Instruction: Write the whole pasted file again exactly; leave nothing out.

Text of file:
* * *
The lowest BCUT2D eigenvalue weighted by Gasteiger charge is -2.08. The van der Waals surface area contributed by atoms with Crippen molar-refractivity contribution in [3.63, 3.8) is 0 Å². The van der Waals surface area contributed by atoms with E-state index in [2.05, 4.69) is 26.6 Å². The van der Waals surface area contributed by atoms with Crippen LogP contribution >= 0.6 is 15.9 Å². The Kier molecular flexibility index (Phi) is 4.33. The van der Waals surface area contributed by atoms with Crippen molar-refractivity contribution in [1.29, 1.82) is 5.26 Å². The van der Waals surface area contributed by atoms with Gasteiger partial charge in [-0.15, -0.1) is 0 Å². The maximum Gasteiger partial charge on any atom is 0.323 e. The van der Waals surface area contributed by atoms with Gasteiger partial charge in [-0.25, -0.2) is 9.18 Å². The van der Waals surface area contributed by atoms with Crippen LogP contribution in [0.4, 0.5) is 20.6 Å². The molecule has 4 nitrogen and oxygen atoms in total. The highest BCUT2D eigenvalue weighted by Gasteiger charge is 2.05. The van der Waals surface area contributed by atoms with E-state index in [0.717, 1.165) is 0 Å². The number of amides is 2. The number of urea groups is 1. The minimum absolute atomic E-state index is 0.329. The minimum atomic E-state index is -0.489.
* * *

The lowest BCUT2D eigenvalue weighted by Gasteiger charge is -2.08. The van der Waals surface area contributed by atoms with Crippen molar-refractivity contribution in [3.63, 3.8) is 0 Å². The van der Waals surface area contributed by atoms with E-state index in [2.05, 4.69) is 26.6 Å². The van der Waals surface area contributed by atoms with Crippen LogP contribution >= 0.6 is 15.9 Å². The Kier molecular flexibility index (Phi) is 4.33. The van der Waals surface area contributed by atoms with Crippen molar-refractivity contribution in [1.29, 1.82) is 5.26 Å². The van der Waals surface area contributed by atoms with Gasteiger partial charge in [-0.15, -0.1) is 0 Å². The maximum Gasteiger partial charge on any atom is 0.323 e. The van der Waals surface area contributed by atoms with Gasteiger partial charge in [-0.25, -0.2) is 9.18 Å². The van der Waals surface area contributed by atoms with Crippen LogP contribution in [0.4, 0.5) is 20.6 Å². The molecule has 4 nitrogen and oxygen atoms in total. The highest BCUT2D eigenvalue weighted by Gasteiger charge is 2.05. The van der Waals surface area contributed by atoms with E-state index in [0.717, 1.165) is 0 Å². The number of amides is 2. The number of urea groups is 1. The minimum absolute atomic E-state index is 0.329. The minimum atomic E-state index is -0.489.